Five days, seven hours, and 40 minutes is the time displayed on the ticker at the bottom of the Jewish Community Center Maccabi Games Web site. As the ticker nears closer to the Aug. 8 starting date of the Games, it also represents the time gap until the Pittsburgh delegation of athletes will be together as an entire team.
Many of the athletes representing team Pittsburgh are currently at Emma Kaufmann Camp in West Virginia for the summer, which lets out on the same day those athletes are heading to Baltimore for the Games.
“It is not an ideal situation,” said Alan Mallinger, director of Pittsburgh Maccab. “One of our mothers is going to EKC early on that Sunday morning to pick up the kids, and then it will be right out of the car and onto the bus for Baltimore.”
While most of the athletes have not had the proper amount of practice time to form a cohesive group, Mallinger has taken steps to make sure the team receives as much practice time as possible.
Last week, Mallinger traveled to EKC with four of the five basketball players not at the camp.
“It was very hot,” Mallinger said. “But we got a lot of good work in, and started to look good as a team.”
Sam Bloom, EKC director, was happy to host the members of the Maccabi team.
“It is great to help out the Maccabi team,” Bloom said. “We have two basketball courts for them to use, and we even got the kids involved in some camp activities.”
The kids ate with all of the campers, and even listened to a few guest speakers. Bloom made sure the kids who attend EKC did not miss out on the camp experience while practicing for the Games. He said the kids only missed two activities a day at most.
It remains to be seen if the sporadic training sessions the team has had will lead to a rough start at the games.
The hectic traveling schedule for these athletes will end as the team gathers for the Games’ opening ceremonies at Towson State University. Representing team Pittsburgh will be 20 athletes participating in sports such as soccer, basketball, swimming, tennis and girl’s lacrosse.
For the first time, Maccabi Games will coincide with the Maccabi Artsfest. Traditionally, the Artsfest is held at a separate venue from the Games.
“No one has ever wanted to have both of these events at the same location,” Mallinger said. “Baltimore stepped up to do it this year and it is very exciting.”
One reason the Maccabi Games and Artsfest have never been together is a lack of host families. With both events being held together, there will be a cut back on the number of athletes that will be in attendance at the games. There are only so many families that are willing to host, and with the influx of so many Artsfest participants something had to give.
The Maccabi Artsfest is designed to inspire Jewish teens through a combination of workshops. This year’s workshops include acting, dance, creative writing, theatre and sports broadcasting. Professionals from each respective field will be guiding the teens to express their own creativity.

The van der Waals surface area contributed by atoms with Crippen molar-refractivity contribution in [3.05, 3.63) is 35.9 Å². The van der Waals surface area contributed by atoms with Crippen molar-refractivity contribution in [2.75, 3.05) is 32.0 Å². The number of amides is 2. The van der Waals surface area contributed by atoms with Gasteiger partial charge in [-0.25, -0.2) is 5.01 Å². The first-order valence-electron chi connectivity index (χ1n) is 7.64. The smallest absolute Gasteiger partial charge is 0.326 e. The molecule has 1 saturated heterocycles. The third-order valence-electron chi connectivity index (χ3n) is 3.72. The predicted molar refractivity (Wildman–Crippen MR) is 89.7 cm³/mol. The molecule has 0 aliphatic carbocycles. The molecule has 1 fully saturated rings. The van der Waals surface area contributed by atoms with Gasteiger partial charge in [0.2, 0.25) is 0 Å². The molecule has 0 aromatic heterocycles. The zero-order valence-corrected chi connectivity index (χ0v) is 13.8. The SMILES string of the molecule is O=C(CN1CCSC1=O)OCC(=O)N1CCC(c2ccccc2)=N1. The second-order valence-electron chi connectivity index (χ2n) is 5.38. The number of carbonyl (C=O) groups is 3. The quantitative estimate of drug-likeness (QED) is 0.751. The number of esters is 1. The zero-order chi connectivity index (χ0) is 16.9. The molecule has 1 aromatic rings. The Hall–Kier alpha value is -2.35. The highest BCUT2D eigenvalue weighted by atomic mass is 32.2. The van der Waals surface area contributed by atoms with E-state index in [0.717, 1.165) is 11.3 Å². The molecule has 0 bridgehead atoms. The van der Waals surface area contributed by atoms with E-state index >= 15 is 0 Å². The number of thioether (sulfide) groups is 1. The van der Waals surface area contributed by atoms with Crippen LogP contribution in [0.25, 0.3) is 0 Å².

Pittsburgh will send one representative to the Artsfest, Sarah Kennedy, who will participate in the dance portion.
“The Artsfest is a great learning experience for kids not involved in athletics,” Mallinger said. “Those kids still get to have the Maccabi experience.”
The 20 kids representing Pittsburgh will participate in more than just athletic activities while they are in Baltimore. As part of every Maccabi Games, the athletes will get involved in a “day of caring and sharing,” which involves each individual team being assigned to help with a community service activity.
In past years, Pittsburgh teams have gone school shopping for under privileged kids, decorated garbage cans to be dispersed through the community, written letters to sick children, among other events. Each of the events are designed to help in the area where the games are held.
“It’s a nice program to let the kids know there is more to Maccabi than the sports aspect,” Mallinger said.
In addition to the day of caring and sharing, the kids will be treated to multiple nights out during the week. There will be a trip to Dave and Buster’s, along with a host family night. During the host family night the kids will have a chance to bond with their host family through cookouts and other various activities.
“The kids are playing their sports all day, and after night activities their host families pick them up around 10 o’clock, at which point they have to get ready for the next day,” Mallinger said. “This is a good chance for the host family to get to know their athlete.”
The Games will conclude on Thursday, August 13. There will be a closing ceremony featuring moon bounces, live DJs and a passing of the torch ceremony. Mallinger said it is like a big party for all of the kids.
This year, the kids from Artsfest will be putting on a performance at the closing ceremony highlighting all they have learned through the week.
(Brandt Gelman can be reached at email@example.com.)